Knowing how to interpret raw (or full) SMTP headers, which is required for reporting spam manually, can be intimidating at first because the headers tend to flow in reverse order from what most people expect. With a little bit of practice, and a somewhat better-than-basic understanding of the logic behind the relevant protocols (namely SMTP and DNS), it can easy to do this properly.
- Choose an ISP who takes the spam problem seriously
- Find out what your existing or potential ISP's policies are on dealing with spam. Here are some basic things you can ask to partially determine their level of familiarity with spam fighting:
- Ask them what happens if other customers send spam (termination of spammer accounts is always a good sign).
- Ask them if their eMail servers have ever been blacklisted (if so, find out why, for how long, and what they did to get de-listed).
- Ask them for their opinion on well-known block-listing systems such as SpamHaus.org, SpamCop.net, RFC-Ignorant.org, SORBS.net, and APEWS.org. More DNSBLs can be found here.
The Lumber Cartel believes that there will be an increased awareness about the spam problem in the business world as more people increasingly ask ISPs these types of questions. The key is asking about the block-listing systems because it encourages uninformed ISPs to start getting better informed.
- Lure spammers into traps
- Operating spam traps and/or honeypots (an "eMail server honeypot" is a system designed to track the true source of spam as well as being attractive to spammers because it is intentionally exploitable) with the intention of using the evidence to report criminal activity to authorities and/or feed blacklists is something that can cause a lot of problems for spammers.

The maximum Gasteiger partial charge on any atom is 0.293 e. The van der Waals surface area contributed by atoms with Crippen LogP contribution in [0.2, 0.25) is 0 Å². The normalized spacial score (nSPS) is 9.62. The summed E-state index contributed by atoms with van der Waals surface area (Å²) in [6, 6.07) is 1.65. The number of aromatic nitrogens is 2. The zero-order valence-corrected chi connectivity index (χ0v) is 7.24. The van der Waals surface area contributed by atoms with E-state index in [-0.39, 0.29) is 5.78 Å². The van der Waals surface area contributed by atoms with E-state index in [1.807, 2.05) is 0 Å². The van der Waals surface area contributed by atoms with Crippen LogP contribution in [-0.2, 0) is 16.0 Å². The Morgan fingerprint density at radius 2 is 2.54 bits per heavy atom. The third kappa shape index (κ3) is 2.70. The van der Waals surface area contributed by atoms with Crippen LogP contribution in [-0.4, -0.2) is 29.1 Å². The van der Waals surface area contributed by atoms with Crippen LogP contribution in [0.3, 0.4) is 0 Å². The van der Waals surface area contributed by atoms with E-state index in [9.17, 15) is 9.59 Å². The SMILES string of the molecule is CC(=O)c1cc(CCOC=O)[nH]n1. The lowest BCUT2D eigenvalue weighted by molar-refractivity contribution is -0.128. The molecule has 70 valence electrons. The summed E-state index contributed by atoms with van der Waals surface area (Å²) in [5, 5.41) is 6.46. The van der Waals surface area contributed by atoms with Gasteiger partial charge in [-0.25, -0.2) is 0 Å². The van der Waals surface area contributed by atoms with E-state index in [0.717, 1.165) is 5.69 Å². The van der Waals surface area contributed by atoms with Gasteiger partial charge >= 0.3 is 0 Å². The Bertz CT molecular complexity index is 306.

Although there are some folks around the world who do this, it does require a lot of knowledge, dedication, expense, and hard work (many people who do this are known to have clear views on "right and wrong" and also care very deeply about the future of the internet).
- Operate a public blacklist
- Setting up and operating a blacklist is a task that requires a lot of careful planning. In particular, the following should be considered:
- If you are the type of person who can define clear criteria for your blacklist and never make exceptions to it, you have the potential to earn the trust of many spam fighters.
- If you are ready to deal with the problems of threats of violence and legal action from spammers (and anyone else) effected by someone's choice to use your blacklist, and you have the technical expertise and other resources to set up and maintain a blacklist, then this may be an option of interest to you.
- Educate others
- Spread the word to others (and don't send spam to do it) about the passive things they can do to fight spam. If they find it interesting, tell them what you know about the Lumber Cartel and encourage them to read more on this and other anti-spam web sites (see our lists of helpful organizations and helpful people for some great starting points).